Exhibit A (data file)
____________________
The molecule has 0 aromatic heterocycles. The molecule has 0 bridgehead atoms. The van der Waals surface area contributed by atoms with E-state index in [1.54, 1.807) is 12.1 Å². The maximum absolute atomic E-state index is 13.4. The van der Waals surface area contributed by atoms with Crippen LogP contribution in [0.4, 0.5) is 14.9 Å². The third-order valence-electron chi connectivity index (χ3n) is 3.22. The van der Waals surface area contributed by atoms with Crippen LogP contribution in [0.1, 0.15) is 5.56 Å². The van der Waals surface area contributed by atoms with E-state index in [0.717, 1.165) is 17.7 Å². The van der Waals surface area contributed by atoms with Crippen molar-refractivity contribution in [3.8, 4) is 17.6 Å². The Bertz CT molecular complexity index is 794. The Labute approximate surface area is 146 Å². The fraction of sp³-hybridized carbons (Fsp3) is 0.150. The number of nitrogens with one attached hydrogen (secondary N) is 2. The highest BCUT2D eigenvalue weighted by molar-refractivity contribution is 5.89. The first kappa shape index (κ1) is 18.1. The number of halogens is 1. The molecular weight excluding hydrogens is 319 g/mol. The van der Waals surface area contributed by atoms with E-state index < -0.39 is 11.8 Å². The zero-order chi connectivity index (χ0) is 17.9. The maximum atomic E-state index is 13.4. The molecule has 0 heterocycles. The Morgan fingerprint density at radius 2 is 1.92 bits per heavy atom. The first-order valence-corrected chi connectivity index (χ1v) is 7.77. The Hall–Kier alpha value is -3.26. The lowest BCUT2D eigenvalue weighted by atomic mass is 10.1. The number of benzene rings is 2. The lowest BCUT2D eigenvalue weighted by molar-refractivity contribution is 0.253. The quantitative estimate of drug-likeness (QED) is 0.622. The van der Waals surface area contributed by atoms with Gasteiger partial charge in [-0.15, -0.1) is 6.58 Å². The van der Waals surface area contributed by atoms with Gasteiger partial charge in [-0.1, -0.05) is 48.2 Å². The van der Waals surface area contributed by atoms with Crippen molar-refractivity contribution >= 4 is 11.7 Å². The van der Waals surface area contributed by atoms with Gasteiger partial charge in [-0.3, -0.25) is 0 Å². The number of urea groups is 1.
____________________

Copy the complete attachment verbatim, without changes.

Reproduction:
The molecule has 0 aromatic heterocycles. The molecule has 0 bridgehead atoms. The van der Waals surface area contributed by atoms with E-state index in [1.54, 1.807) is 12.1 Å². The maximum absolute atomic E-state index is 13.4. The van der Waals surface area contributed by atoms with Crippen LogP contribution in [0.4, 0.5) is 14.9 Å². The third-order valence-electron chi connectivity index (χ3n) is 3.22. The van der Waals surface area contributed by atoms with Crippen LogP contribution in [0.1, 0.15) is 5.56 Å². The van der Waals surface area contributed by atoms with E-state index in [0.717, 1.165) is 17.7 Å². The van der Waals surface area contributed by atoms with Crippen molar-refractivity contribution in [3.8, 4) is 17.6 Å². The Bertz CT molecular complexity index is 794. The Labute approximate surface area is 146 Å². The fraction of sp³-hybridized carbons (Fsp3) is 0.150. The number of nitrogens with one attached hydrogen (secondary N) is 2. The highest BCUT2D eigenvalue weighted by molar-refractivity contribution is 5.89. The first kappa shape index (κ1) is 18.1. The number of halogens is 1. The molecular weight excluding hydrogens is 319 g/mol. The van der Waals surface area contributed by atoms with E-state index < -0.39 is 11.8 Å². The zero-order chi connectivity index (χ0) is 17.9. The maximum atomic E-state index is 13.4. The molecule has 0 heterocycles. The Morgan fingerprint density at radius 2 is 1.92 bits per heavy atom. The first-order valence-corrected chi connectivity index (χ1v) is 7.77. The Hall–Kier alpha value is -3.26. The lowest BCUT2D eigenvalue weighted by atomic mass is 10.1. The number of benzene rings is 2. The lowest BCUT2D eigenvalue weighted by molar-refractivity contribution is 0.253. The quantitative estimate of drug-likeness (QED) is 0.622. The van der Waals surface area contributed by atoms with Gasteiger partial charge in [-0.15, -0.1) is 6.58 Å². The van der Waals surface area contributed by atoms with Gasteiger partial charge in [-0.1, -0.05) is 48.2 Å². The van der Waals surface area contributed by atoms with Crippen molar-refractivity contribution >= 4 is 11.7 Å². The van der Waals surface area contributed by atoms with Gasteiger partial charge in [-0.3, -0.25) is 0 Å². The number of urea groups is 1.